Early Spring Gardening

The weather is getting warmer. If you’re new to gardening, you might be wondering what you should be doing so that you will have a beautiful garden when summer comes around. Is it too early to start planting? What do you need to do to get ready for the even warmer weather that’s coming?


Although there is still a chill in the air, early spring weeds are a real thing and they can be a real problem. Head out into the yard and start pulling those weeds. Make sure that you get them at the root so they don’t grow back.


Lots of debris can build up since you last checked out your garden in the fall. There might still be dead leaves piled up, some of it perhaps blown into the garden from the neighbor’s yard.


The winter can be very harsh on the soil, making it dried out, hard and compact. That kind of soil makes it tough for plants to take root and grow, so now is the time to prepare it. That does mean tilling it, turning the soil to prepare it for planting, but you also need to take this time to add compost or fertilizer. Use organic material for some of the best results. This will nourish the soil so that it’s ready for your plants and allow them to grow more effectively. You can also add layers of mulch so that weeds don’t take hold again and make a comeback.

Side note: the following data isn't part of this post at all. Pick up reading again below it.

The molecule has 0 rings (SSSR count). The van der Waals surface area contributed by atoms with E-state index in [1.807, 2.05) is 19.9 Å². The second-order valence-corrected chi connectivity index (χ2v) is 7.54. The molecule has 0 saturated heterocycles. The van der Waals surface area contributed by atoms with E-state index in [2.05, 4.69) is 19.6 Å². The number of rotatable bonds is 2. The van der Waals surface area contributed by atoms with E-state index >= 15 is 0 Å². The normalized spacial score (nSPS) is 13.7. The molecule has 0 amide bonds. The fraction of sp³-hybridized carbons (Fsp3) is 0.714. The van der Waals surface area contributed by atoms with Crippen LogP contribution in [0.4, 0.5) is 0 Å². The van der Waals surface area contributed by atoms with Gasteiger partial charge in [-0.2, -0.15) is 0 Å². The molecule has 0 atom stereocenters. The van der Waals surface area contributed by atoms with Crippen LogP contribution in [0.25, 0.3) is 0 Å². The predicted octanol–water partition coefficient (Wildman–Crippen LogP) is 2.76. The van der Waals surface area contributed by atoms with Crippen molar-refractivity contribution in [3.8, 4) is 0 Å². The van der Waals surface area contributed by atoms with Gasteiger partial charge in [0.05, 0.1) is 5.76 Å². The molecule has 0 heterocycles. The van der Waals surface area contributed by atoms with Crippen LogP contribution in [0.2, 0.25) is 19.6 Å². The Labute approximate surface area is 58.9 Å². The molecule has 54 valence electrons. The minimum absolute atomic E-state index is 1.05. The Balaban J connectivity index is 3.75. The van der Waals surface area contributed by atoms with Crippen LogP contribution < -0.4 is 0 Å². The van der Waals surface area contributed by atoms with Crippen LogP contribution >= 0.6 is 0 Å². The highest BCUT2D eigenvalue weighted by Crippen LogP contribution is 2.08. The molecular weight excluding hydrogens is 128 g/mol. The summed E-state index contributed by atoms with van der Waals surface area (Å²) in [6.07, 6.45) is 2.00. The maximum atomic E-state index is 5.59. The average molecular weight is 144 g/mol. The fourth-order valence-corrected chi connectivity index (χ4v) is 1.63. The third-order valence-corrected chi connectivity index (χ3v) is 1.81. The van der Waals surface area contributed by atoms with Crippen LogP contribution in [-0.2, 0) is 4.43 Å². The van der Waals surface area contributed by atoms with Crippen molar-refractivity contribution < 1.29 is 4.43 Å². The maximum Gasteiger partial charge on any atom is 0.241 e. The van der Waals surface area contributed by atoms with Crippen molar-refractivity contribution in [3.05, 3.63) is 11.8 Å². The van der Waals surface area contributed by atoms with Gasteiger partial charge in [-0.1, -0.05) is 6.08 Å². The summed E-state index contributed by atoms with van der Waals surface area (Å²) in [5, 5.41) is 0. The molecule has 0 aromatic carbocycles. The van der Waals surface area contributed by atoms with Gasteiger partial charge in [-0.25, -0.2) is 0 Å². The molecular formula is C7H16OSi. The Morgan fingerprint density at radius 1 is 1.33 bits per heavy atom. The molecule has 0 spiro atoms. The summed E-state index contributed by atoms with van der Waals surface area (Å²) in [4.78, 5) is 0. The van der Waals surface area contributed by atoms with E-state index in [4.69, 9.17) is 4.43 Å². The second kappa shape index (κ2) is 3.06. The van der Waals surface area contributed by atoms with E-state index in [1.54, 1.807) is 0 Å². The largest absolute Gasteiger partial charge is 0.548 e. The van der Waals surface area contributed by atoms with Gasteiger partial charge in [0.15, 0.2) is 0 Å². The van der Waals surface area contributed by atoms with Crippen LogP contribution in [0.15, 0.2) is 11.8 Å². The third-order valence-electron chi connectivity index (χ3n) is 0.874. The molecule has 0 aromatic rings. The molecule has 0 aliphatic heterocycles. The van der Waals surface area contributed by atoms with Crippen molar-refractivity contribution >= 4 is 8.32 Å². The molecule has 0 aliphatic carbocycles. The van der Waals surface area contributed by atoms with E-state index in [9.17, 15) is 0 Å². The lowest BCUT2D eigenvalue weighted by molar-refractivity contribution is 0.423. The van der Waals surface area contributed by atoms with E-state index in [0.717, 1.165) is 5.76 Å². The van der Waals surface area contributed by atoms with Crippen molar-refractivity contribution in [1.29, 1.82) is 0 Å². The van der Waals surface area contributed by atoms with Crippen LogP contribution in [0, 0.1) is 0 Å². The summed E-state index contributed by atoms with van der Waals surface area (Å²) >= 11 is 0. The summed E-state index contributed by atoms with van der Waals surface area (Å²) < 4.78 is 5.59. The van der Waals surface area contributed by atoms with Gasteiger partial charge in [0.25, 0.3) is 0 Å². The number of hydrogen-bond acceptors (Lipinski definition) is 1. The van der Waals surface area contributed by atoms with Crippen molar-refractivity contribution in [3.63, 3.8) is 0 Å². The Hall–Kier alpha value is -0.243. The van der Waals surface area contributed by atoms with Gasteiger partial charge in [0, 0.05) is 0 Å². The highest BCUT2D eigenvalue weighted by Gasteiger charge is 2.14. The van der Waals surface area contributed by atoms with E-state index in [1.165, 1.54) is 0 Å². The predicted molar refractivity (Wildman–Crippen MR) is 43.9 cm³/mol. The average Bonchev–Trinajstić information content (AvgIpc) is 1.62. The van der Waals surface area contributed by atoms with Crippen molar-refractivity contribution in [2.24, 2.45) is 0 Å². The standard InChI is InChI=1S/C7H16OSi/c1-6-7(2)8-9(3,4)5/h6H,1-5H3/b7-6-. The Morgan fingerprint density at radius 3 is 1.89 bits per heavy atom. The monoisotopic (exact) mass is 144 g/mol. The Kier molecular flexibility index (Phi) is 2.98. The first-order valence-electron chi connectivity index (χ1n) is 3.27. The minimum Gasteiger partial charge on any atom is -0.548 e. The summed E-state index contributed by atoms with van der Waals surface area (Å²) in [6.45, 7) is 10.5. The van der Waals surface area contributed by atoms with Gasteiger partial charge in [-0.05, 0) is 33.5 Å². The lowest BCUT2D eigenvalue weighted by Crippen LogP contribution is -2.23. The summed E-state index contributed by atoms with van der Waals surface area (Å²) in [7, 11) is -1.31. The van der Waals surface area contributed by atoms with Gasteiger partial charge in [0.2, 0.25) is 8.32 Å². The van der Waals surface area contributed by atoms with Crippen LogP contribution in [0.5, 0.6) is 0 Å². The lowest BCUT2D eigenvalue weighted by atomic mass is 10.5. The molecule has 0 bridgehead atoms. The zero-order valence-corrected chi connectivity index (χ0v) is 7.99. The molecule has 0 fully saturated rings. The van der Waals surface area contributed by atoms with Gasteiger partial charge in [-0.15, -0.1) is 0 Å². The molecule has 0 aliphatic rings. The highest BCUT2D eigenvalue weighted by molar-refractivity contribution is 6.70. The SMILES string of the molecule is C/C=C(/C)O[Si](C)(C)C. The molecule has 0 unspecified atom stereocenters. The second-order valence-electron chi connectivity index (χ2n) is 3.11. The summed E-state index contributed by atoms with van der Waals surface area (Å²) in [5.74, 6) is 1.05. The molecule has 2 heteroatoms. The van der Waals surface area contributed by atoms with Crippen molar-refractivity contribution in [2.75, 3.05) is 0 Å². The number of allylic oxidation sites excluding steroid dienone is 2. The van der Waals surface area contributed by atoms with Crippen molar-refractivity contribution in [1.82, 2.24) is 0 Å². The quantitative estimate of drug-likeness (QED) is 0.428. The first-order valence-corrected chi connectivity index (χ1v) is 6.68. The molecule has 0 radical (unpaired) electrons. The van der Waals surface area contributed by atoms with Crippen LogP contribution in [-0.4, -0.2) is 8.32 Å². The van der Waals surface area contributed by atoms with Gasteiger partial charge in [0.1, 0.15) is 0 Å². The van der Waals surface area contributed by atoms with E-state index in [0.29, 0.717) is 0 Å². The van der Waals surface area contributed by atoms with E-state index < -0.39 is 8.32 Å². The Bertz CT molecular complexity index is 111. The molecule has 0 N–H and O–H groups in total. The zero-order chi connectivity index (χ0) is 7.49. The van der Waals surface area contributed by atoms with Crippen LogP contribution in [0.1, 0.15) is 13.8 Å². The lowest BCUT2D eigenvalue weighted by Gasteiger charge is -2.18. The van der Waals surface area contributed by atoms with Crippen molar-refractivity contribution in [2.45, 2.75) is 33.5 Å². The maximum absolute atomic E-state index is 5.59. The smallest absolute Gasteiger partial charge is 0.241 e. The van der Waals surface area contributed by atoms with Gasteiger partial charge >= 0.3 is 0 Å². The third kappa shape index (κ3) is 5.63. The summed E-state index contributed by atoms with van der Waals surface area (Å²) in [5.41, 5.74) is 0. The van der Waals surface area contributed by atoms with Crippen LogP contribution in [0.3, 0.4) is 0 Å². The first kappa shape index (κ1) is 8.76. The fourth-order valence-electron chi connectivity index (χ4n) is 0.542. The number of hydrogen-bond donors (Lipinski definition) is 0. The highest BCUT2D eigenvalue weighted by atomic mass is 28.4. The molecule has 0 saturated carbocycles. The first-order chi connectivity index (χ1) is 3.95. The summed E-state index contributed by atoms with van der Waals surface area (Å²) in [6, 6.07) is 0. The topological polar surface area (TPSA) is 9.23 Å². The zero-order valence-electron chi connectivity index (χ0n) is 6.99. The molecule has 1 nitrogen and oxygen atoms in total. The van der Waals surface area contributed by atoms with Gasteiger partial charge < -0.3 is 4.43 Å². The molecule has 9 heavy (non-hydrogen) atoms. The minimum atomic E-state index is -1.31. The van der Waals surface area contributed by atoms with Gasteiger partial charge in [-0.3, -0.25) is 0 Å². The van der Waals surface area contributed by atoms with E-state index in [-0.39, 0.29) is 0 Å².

Yes, there is stuff that you can be planting right now. There are some early spring flowers and vegetables that will do just fine if you plant them now.

Some of the flowers you might want to consider include:

  • Snapdragons
  • Lilac
  • Pansies
  • Tulips

Some of the vegetables that you might want to consider planting now include:

  • Peas
  • Lettuce
  • Arugula
  • Cabbage
  • Spinach
  • Potatoes
  • Onion Sets

Now is also the time to bring out any plants that you might have brought indoors during the colder months to help them adjust to life outdoors. Keep a vigil on your garden and those indoor plants during this time of year as the weather can be temperamental and late-winter/early-spring snowstorms, frosts and cold snaps can happen, so be prepared to cover those seedlings that manage to come out during the warmer weeks.  If you live in the Ohio Valley area, sign up for our newsletter to get freeze and frost warnings during the Spring and Fall.

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